As for the Russian nuclear industry’s multi-billion dollar foreign contracts – these may indeed be affected. So far neither Turkey nor Armenia nor other countries, which have clinched deals with Russia to have Rosatom build nuclear power plants, show any inclination to walk away from them. But I do expect some of the nuclear power tenders, where Russia is competing, to be cancelled or put on hold until those in charge of procurement come up with new set of safety requirements for design, production, and maintenance.
Analysis by Sungyeol Choi, Research Fellow, International Security Program/Project on Managing the Atom
South Korea, which is currently operating 21 nuclear power plants and constructing 5 more units, is not very likely to change its whole nuclear power policy in response to the unfolding crisis in Japan. Nuclear power is currently supplying almost 40% of national electricity, and there are no viable short- and mid-term alternatives. South Korean President Lee Myung-bak emphasized Korea’s nuclear safety and emergency planning in response to the Japanese nuclear accident. In a Congressional debate with the Deputy Minister of Education, Science and Technology on 14 March, members underlined that safety features in nuclear power plants must be improved to be sustained even in an extreme earthquake and tsunami. Some congressional members argued that nuclear regulation and safety culture, including a detailed action plan for contingencies beyond a design basis accident, should be thoroughly reviewed and improved.
Nevertheless, nuclear power will face harsh time in South Korea. There is great public concern already appearing in the news at several media outlets. The general public in South Korea is terrified enough by the nuclear accident in neighboring Japan. Some local residents at a potential site for a small modular reactor have begun to oppose the construction of the demonstration plant. Public opinion on nuclear issues could be a key factor in the 2012 South Korean presidential election. South Korea’s nuclear safety concerns also include nuclear programs in the United Arab Emirates where it has agreed to sell nuclear power plants, and in China and North Korea where accidents would directly impact South Korean people. The government may seek to strengthen nuclear safety cooperation with these countries.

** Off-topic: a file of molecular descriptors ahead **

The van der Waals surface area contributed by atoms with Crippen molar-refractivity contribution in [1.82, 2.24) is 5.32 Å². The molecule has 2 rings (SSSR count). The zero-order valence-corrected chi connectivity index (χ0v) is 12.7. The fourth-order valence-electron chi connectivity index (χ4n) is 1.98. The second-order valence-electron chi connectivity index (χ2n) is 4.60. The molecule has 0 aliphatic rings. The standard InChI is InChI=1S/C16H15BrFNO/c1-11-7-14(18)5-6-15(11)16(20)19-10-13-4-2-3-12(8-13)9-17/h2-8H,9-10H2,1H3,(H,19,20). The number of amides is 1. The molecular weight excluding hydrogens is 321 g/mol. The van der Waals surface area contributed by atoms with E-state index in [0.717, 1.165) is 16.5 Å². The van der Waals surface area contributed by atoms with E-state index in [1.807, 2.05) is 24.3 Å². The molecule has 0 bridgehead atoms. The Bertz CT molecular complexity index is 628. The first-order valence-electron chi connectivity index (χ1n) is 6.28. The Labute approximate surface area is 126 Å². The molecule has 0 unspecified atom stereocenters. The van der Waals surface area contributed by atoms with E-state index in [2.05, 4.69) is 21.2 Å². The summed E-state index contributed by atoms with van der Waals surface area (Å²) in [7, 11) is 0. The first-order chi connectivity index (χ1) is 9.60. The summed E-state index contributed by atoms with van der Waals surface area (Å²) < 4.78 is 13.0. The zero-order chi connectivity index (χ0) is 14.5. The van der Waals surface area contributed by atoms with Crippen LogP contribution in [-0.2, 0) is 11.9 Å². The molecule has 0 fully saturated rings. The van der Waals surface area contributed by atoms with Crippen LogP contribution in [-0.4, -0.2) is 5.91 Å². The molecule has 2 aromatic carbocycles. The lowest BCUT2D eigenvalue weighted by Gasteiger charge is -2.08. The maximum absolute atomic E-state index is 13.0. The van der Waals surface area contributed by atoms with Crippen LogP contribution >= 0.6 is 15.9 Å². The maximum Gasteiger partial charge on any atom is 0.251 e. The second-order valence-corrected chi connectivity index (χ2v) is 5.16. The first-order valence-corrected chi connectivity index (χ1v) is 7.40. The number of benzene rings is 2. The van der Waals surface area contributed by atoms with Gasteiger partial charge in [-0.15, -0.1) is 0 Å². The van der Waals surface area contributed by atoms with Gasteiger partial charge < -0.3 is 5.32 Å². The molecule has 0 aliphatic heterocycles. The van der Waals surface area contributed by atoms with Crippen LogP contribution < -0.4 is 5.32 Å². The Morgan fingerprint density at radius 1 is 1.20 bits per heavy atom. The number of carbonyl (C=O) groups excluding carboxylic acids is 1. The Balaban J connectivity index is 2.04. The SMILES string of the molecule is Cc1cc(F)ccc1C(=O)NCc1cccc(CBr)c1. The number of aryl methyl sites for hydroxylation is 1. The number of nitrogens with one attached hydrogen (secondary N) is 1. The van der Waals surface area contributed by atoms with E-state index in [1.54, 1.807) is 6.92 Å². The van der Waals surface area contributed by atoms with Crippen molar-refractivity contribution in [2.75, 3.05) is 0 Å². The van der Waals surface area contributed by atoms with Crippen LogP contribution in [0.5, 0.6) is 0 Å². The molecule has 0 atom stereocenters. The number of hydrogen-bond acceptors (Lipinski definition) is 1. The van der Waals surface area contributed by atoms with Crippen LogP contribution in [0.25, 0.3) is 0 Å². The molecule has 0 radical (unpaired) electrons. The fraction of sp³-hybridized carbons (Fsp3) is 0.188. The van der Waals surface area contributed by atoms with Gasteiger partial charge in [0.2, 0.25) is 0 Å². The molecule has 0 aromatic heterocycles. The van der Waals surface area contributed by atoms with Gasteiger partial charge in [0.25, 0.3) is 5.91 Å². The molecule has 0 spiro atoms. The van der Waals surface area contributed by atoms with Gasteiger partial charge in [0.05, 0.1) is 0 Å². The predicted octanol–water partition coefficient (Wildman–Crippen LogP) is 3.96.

Analysis by Karthika Sasikumar, Nuclear Security Junior Faculty Fellow
India has 20 functioning nuclear plants—of which only two are aging General Electric Boiling Water Reactors (BWRs) of the type that are in peril in Japan—supplying around 3 percent of the country’s energy needs. But demands for energy are soaring, along with India’s 8 percent annual GDP growth. Trying to overcome its dependence on oil imports, India turned to nuclear power, announcing that 20 GW of nuclear power generating capability would be added by 2020 and 63 GW by 2032.
The Japanese tragedy has prompted a renewed focus on nuclear safety, which had been somewhat marginalized until now in the rush to secure India’s entry into the commercial nuclear technology market.
Journalists crowded into a press conference in Mumbai on March 14, where the top brass of the Atomic Energy Commission and the Nuclear Power Corporation of India Limited (NPCIL) leaders assured them that Indian nuclear plants are safe.1 The Indian Parliament is in session, and Prime Minister Manmohan Singh, who staked his government’s survival on the civil nuclear deal with the United States, was obliged to make a statement. He assured the nation that the safety features of the BWRs had been upgraded after recent safety audits. He promised an “immediate technical review of all safety systems” of Indian power plants, with a particular focus on dealing with earthquakes and tsunamis.2 Singh’s statement indicates that the emerging nuclear market in India will now face a few more hurdles. At Jaitapur in Maharashtra, on the Arabian Sea coast, a proposed 9900 MW plant reported to be the largest in the world received environmental clearances a few months ago.3 The Environment Minister yesterday suggested that these clearances will be reviewed.4